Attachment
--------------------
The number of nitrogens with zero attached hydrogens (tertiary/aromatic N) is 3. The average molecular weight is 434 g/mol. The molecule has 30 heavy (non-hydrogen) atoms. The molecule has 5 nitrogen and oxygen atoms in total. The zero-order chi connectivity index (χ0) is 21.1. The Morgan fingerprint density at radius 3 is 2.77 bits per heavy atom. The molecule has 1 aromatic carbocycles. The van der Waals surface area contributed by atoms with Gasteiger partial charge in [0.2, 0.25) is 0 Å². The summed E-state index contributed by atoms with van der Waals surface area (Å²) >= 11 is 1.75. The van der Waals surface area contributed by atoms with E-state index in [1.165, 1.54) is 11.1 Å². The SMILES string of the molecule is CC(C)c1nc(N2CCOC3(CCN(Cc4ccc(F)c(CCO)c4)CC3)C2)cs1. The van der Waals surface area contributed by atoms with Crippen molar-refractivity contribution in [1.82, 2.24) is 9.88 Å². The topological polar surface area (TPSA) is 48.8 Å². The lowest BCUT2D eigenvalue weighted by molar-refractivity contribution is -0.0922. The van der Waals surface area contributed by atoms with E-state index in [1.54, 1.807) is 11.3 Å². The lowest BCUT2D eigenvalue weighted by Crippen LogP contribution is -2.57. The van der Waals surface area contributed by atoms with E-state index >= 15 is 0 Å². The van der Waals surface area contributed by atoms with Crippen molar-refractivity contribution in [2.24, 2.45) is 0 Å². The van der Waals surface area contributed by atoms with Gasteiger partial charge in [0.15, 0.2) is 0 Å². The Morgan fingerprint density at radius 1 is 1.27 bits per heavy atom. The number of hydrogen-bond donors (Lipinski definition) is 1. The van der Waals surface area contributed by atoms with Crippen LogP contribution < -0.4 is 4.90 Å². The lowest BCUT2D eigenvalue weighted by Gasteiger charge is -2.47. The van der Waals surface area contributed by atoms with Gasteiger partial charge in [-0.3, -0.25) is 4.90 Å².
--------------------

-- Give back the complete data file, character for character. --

The number of nitrogens with zero attached hydrogens (tertiary/aromatic N) is 3. The average molecular weight is 434 g/mol. The molecule has 30 heavy (non-hydrogen) atoms. The molecule has 5 nitrogen and oxygen atoms in total. The zero-order chi connectivity index (χ0) is 21.1. The Morgan fingerprint density at radius 3 is 2.77 bits per heavy atom. The molecule has 1 aromatic carbocycles. The van der Waals surface area contributed by atoms with Gasteiger partial charge in [0.2, 0.25) is 0 Å². The summed E-state index contributed by atoms with van der Waals surface area (Å²) >= 11 is 1.75. The van der Waals surface area contributed by atoms with E-state index in [1.165, 1.54) is 11.1 Å². The SMILES string of the molecule is CC(C)c1nc(N2CCOC3(CCN(Cc4ccc(F)c(CCO)c4)CC3)C2)cs1. The van der Waals surface area contributed by atoms with Crippen molar-refractivity contribution in [1.82, 2.24) is 9.88 Å². The topological polar surface area (TPSA) is 48.8 Å². The lowest BCUT2D eigenvalue weighted by molar-refractivity contribution is -0.0922. The van der Waals surface area contributed by atoms with E-state index in [1.54, 1.807) is 11.3 Å². The lowest BCUT2D eigenvalue weighted by Crippen LogP contribution is -2.57. The van der Waals surface area contributed by atoms with E-state index >= 15 is 0 Å². The van der Waals surface area contributed by atoms with Crippen molar-refractivity contribution in [2.24, 2.45) is 0 Å². The van der Waals surface area contributed by atoms with Gasteiger partial charge in [0.15, 0.2) is 0 Å². The Morgan fingerprint density at radius 1 is 1.27 bits per heavy atom. The number of hydrogen-bond donors (Lipinski definition) is 1. The van der Waals surface area contributed by atoms with Crippen LogP contribution < -0.4 is 4.90 Å². The lowest BCUT2D eigenvalue weighted by Gasteiger charge is -2.47. The van der Waals surface area contributed by atoms with Gasteiger partial charge in [-0.3, -0.25) is 4.90 Å².